This begs the question of why, when she saw Ben directly on the night he stole her child, did she forget him years later when he was caught in her net and pretending to be Henry Gale?
You can blame a lot of things here. Craziness, that it was particularly dark on the night Alex was snatched, or even the indisputable fact that Michael Emerson was so good in what was intended to be a limited run that the writers expanded his role dramatically. But any way you slice it, it’s a plot hole, and a big one.
3. Ben’s Friend Annie
First introduced in “The Man Behind the Curtain”, Annie is Ben’s only friend during his childhood years with the Dharma Initiative on the island. She actually remembers Ben’s birthday, unlike his father Roger, and goes so far as to present him with a carved doll as a gift so that he will always be reminded of her.
In the DVD commentary track for the episode, Lindelof and Carlton Cuse said that the character was going to play a “huge part in upcoming story lines” and that, like Alex, she was a significant part of Ben’s life. Clearly, she was if he kept her carved doll into adulthood.
And in spite of all that, nothing happened! She was in and out of the story in just one episode. To tease something like serious character development and then not follow through is something out of the Michael Bay school of screenwriting. Shame!
2. Kate’s Horse
First encountered when Ms. Austen was arrested and being transported into custody by the federal marshal in Florida, the black horse was standing in the road, caused the lawman to swerve and crash, and enabled Kate to escape from his clutches yet again.
Later in the show, she sees the same horse in the middle of the jungle. She assumes it is a hallucination of some sort, but later on, we see her and Sawyer both petting the creature.
Though it was confirmed that the Man in Black can take the form of animals (and he did transform into a spider in order to incapacitate the much-loathed Nikki and Paulo), in scenes with the horse, we can’t hear the signature clicking that accompanies his smoke form. The horse didn’t show any animosity towards Sawyer and Kate, either.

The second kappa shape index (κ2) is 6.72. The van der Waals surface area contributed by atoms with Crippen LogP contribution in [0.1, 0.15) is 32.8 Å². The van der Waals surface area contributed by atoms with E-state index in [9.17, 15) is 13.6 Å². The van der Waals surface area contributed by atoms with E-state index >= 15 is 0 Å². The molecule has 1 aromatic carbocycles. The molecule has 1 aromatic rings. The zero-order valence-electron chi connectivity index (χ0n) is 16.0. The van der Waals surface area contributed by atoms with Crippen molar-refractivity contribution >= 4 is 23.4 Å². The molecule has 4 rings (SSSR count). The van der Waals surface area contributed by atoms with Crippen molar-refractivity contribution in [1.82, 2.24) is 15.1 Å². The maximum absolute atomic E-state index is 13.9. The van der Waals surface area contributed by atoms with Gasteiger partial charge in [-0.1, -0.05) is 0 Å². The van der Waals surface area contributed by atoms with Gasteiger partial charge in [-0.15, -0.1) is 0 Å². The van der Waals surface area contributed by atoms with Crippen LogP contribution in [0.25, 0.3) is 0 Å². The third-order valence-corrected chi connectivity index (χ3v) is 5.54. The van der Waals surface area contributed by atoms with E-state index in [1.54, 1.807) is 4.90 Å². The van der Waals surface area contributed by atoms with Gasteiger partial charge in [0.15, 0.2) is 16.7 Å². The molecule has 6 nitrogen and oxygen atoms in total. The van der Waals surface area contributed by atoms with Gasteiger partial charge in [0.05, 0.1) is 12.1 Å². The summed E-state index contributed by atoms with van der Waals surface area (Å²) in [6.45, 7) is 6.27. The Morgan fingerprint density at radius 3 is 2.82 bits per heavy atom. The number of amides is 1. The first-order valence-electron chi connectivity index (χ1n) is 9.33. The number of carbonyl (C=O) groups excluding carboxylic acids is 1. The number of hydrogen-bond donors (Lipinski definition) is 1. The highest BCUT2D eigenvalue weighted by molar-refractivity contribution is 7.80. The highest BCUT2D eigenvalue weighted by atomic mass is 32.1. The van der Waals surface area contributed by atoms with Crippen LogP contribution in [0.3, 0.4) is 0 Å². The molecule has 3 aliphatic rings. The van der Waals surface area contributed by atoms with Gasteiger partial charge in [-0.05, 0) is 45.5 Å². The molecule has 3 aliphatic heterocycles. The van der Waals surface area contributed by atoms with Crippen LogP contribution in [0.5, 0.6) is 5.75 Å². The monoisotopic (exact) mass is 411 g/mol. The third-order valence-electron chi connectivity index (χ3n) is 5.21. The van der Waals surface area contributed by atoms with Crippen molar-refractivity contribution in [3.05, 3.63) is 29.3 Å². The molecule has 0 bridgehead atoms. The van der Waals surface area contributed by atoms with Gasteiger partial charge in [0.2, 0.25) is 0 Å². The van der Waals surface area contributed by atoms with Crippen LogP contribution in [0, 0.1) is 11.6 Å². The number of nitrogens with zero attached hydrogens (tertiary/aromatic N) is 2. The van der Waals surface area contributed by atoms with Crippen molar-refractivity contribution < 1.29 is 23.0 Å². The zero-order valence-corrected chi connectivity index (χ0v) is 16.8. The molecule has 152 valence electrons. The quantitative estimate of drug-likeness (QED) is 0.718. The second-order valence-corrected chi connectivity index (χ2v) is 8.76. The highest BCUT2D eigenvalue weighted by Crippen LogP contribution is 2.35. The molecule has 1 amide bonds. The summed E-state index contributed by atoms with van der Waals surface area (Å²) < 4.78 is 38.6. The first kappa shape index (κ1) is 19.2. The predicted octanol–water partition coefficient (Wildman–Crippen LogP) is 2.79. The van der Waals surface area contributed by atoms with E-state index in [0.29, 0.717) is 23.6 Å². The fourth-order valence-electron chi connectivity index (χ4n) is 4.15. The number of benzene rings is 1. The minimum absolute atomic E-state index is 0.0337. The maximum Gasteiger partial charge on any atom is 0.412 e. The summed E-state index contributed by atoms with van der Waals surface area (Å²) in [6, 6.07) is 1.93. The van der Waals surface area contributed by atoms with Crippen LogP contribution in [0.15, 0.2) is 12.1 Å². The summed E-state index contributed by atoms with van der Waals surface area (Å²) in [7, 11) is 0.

So either this is a narrative cock-up by the writers or, in a show that contains some of the most amazing coincidences in the universe, it’s the same horse from Florida. Either way, we wish we had a definitive answer.
1. About Libby
Introduced as a love interest for Hurley and a member of the tail section group of survivors, the psychologist’s time on the island was short lived. She was picked on by Sawyer and derisively called Moonbeam, she got shot by Michael due to a deal he made to get his son back, and we never even got to know her last name.
In addition, Hurley swore throughout their time together that he knew her from somewhere. Ah, how right he was. At one point, as a dramatic conclusion to an episode, the creative team revealed that Libby was in the same institution as Hurley at the same time. Oh my, what possible earth-shattering reason could there be for the two of them to be in the same place?
We never found out.
Like a lovely steak with a turd in the middle, Libby and the other major tail section survivors were haphazardly introduced and phased out just as quickly over the course of the second season of the show. We never find out why she was in Australia, either. Whoops?
Are there any other unresolved or confusing moments from Lost that stand out to you? Let us know in the comments.